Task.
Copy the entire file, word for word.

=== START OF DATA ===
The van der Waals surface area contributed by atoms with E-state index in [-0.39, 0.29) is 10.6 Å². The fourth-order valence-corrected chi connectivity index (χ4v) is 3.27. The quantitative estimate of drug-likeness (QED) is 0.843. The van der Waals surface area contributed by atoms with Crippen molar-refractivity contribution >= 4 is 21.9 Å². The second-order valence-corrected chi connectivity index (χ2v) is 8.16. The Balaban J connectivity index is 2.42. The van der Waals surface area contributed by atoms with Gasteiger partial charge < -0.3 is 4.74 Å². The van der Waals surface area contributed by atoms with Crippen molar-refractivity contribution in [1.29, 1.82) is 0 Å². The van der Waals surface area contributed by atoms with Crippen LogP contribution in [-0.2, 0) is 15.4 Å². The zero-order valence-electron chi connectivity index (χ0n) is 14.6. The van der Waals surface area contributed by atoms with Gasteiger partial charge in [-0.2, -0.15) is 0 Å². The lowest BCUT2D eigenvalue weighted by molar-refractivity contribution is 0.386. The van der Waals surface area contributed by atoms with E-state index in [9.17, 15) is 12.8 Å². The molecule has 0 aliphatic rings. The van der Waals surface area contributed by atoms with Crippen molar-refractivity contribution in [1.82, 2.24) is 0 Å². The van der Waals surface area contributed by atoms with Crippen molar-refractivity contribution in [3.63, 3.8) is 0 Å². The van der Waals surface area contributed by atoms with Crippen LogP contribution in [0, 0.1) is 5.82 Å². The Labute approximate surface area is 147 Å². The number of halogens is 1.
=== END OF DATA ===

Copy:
The van der Waals surface area contributed by atoms with E-state index in [-0.39, 0.29) is 10.6 Å². The fourth-order valence-corrected chi connectivity index (χ4v) is 3.27. The quantitative estimate of drug-likeness (QED) is 0.843. The van der Waals surface area contributed by atoms with Crippen molar-refractivity contribution >= 4 is 21.9 Å². The second-order valence-corrected chi connectivity index (χ2v) is 8.16. The Balaban J connectivity index is 2.42. The van der Waals surface area contributed by atoms with Gasteiger partial charge < -0.3 is 4.74 Å². The van der Waals surface area contributed by atoms with Crippen molar-refractivity contribution in [1.29, 1.82) is 0 Å². The van der Waals surface area contributed by atoms with Crippen LogP contribution in [-0.2, 0) is 15.4 Å². The zero-order valence-electron chi connectivity index (χ0n) is 14.6. The van der Waals surface area contributed by atoms with Gasteiger partial charge in [-0.2, -0.15) is 0 Å². The lowest BCUT2D eigenvalue weighted by molar-refractivity contribution is 0.386. The van der Waals surface area contributed by atoms with E-state index in [9.17, 15) is 12.8 Å². The molecule has 0 aliphatic rings. The van der Waals surface area contributed by atoms with Crippen molar-refractivity contribution in [1.82, 2.24) is 0 Å². The van der Waals surface area contributed by atoms with Crippen molar-refractivity contribution in [3.63, 3.8) is 0 Å². The van der Waals surface area contributed by atoms with Crippen LogP contribution in [0, 0.1) is 5.82 Å². The Labute approximate surface area is 147 Å². The number of halogens is 1.